Te Mako Orzecki

Content Editor and Kaihuawaere Ngaio Māori

M: 021 212 0220
P: 0800 267 301
E: temako.orzecki@core-ed.ac.nz
Region: Wellington

Te Mako Orzecki

Qualifications

Graduate of Te Pīnakitanga o te Reo Kairangi – Te Wānanga o Aotearoa
Bachelor of Education – Wellington Teachers College of Education
Diploma of Māori Studies – Massey University

Professional profile

Te Mako Orzecki – of Ngāti Wehi Wehi, Ngāti Raukawa ki te Tonga, and Polish descent – is a content editor and developer of Māori medium resources.

Te Mako works as an online/offline facilitator in the areas of te reo Māori, Aotearoa New Zealand's histories, cultural capability, and Te Tiriti o Waitangi.

Te Mako is also a content manager for Kahu Putoi, an online resource space for teachers. Te Mako’s most recent projects included the;

  • Connect series journals for Aotearoa/ New Zealand Histories (Māori medium)
  • Te Hāpaitanga coaching and mentoring programme
  • Te Tiriti o Waitangi and cultural capabilities presentations and workshops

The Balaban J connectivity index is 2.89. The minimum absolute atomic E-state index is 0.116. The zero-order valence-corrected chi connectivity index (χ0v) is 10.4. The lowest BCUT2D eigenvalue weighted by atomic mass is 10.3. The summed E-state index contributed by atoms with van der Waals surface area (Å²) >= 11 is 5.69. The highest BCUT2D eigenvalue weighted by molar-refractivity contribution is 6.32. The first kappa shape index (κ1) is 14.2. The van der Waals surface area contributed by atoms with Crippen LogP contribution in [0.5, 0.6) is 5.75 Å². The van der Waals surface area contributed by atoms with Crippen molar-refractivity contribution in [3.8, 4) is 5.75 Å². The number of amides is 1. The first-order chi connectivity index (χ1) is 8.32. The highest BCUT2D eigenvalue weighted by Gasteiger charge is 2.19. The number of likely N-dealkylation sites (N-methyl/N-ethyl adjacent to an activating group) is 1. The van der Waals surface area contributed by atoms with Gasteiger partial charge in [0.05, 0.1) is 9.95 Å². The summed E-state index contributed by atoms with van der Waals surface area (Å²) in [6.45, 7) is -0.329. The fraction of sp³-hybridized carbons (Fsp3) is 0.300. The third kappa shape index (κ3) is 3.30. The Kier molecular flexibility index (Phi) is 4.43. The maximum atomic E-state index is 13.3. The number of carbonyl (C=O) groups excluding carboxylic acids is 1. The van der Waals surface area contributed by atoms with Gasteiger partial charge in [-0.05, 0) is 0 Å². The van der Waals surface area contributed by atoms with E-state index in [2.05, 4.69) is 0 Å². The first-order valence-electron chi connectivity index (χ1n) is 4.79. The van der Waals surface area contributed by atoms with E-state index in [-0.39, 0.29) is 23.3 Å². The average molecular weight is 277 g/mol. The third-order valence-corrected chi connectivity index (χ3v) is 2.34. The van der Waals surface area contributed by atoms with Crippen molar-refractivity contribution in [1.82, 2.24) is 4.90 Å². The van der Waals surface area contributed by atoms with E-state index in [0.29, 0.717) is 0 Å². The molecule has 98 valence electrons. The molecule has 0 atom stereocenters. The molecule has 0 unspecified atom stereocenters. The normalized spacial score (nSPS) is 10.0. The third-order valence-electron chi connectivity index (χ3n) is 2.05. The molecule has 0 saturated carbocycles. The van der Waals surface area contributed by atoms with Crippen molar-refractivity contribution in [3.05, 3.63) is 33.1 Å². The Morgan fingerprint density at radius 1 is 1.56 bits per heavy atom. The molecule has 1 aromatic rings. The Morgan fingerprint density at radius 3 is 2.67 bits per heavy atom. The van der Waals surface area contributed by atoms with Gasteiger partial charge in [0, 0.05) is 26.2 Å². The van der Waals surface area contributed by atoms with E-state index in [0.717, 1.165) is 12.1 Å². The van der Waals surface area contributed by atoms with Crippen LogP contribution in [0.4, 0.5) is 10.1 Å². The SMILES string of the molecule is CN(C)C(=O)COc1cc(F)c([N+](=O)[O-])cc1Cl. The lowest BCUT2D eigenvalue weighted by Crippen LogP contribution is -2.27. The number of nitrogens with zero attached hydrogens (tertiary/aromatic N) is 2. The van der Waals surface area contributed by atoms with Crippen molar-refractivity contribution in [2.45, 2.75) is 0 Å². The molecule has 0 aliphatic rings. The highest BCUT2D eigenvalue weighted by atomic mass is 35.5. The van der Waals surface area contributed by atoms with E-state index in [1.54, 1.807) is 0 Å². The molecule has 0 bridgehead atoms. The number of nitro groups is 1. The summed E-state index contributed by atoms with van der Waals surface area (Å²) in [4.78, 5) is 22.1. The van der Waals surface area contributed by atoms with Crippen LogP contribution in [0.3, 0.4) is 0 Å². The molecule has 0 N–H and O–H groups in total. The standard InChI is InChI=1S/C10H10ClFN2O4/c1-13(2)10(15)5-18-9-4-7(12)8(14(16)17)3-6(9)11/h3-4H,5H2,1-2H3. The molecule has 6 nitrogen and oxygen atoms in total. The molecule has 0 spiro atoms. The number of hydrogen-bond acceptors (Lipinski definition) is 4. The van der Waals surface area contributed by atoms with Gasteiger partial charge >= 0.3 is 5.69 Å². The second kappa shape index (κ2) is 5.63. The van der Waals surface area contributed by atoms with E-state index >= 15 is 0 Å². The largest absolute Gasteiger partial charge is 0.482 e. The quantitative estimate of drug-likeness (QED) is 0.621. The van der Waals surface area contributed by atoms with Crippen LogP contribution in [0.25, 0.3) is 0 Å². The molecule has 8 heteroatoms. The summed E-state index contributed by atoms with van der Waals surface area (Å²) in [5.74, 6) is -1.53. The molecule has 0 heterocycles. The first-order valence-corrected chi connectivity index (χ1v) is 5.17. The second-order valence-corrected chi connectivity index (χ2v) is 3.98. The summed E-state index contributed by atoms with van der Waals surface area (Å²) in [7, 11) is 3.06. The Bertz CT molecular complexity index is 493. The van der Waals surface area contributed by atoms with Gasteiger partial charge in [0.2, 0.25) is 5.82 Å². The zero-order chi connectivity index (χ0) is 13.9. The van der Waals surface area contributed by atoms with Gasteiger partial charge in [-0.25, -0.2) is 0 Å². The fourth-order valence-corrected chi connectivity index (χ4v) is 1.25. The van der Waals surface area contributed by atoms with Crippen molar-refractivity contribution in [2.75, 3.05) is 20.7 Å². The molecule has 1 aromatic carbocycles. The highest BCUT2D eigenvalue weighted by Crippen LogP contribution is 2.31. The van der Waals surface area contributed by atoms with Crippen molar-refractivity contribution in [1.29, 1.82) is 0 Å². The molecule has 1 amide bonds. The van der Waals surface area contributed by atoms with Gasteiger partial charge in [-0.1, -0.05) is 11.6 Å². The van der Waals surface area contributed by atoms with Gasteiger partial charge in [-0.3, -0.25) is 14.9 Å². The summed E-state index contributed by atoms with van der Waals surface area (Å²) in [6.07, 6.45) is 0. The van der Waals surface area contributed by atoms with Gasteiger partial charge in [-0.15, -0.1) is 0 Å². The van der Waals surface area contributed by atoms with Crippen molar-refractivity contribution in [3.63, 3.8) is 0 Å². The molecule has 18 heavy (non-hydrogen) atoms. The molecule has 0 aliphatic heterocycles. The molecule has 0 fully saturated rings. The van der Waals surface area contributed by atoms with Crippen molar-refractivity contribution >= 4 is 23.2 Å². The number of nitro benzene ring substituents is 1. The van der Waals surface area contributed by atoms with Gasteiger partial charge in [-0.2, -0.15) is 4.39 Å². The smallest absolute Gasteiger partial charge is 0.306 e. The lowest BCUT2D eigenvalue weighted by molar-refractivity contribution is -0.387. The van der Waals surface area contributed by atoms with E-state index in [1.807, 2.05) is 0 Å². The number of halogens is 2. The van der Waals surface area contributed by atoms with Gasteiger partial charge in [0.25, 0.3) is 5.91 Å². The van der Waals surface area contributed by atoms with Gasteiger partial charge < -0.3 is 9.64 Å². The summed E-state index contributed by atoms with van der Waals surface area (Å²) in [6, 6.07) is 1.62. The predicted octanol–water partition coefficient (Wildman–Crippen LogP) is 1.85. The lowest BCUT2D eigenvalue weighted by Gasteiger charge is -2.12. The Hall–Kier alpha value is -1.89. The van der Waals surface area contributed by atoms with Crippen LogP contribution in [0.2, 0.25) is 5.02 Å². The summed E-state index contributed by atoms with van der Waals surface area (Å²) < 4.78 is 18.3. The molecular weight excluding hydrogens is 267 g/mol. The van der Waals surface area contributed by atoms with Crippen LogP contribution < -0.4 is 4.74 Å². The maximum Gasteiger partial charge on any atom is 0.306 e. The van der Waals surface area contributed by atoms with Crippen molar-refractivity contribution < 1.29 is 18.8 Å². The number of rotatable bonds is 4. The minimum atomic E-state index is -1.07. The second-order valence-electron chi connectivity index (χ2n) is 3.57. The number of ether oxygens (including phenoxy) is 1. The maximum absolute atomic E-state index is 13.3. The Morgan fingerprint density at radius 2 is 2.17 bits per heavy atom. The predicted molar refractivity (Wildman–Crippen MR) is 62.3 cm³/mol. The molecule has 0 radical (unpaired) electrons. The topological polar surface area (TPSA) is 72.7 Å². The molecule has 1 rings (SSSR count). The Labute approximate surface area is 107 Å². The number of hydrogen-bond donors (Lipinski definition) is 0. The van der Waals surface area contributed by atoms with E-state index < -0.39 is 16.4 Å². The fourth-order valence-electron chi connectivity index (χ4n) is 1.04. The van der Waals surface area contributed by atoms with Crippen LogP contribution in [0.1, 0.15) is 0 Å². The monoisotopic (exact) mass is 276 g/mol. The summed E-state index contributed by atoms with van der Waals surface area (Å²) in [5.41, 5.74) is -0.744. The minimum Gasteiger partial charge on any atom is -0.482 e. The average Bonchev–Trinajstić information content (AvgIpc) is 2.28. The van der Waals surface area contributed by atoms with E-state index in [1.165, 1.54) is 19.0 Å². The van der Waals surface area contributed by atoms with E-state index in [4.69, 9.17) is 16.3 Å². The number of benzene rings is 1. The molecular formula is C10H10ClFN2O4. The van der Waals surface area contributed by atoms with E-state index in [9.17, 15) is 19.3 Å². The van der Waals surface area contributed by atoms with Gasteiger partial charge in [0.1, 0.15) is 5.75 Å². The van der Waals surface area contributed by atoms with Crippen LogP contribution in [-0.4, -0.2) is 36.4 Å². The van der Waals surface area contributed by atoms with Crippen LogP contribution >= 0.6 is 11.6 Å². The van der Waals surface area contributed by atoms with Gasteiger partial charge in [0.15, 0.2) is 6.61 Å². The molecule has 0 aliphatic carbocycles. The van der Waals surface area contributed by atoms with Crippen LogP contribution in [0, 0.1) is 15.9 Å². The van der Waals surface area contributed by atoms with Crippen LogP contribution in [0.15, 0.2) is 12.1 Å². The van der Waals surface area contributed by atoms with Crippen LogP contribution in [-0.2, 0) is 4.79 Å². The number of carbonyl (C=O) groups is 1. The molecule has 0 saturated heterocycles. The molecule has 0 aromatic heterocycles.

• Te Reo Puāwai and Te Reo Manahua Māori language programmes with various organisations
  • Online content manager for the TKI Channel support team.

Expertise

  • Online/offline facilitation
  • Māori advisor
  • Content development, editing, loading, and writing
  • Quality assurance of online teaching materials
  • Reviewing of websites

Conference presentations

2020 History Slam (localised curriculum) presentation/workshops, Wellington
2019 Te Tūranga o ōku Waewae/ The place of my feet presentation/workshops, Wellington
2018 Ed Summit presentation “E hoki ki tō maunga”

Publications

Due 2022 He Kōrero Tātai: Aotearoa New Zealand Māori histories
2018 Matariki, te mātahi o te tau, Te Papa

Personal statement

I grew up in Porirua in the heart of Cannons Creek. It was in an era where there was a strong sense of community. I have taken the lessons learnt from those times, along with the values of whanaungatanga from my Wehiwehi, Ngāti Raukawa whakapapa and I apply it to the work I do today.

I believe the wellbeing of a community can be measured by the relationships between young and old. I enjoy seeing tamariki Māori excel in education. I encourage the promotion and practice of whanaungatanga, manaakitanga, whakamana i te reo Māori, and tino rangatiratanga both within and outside of my work life.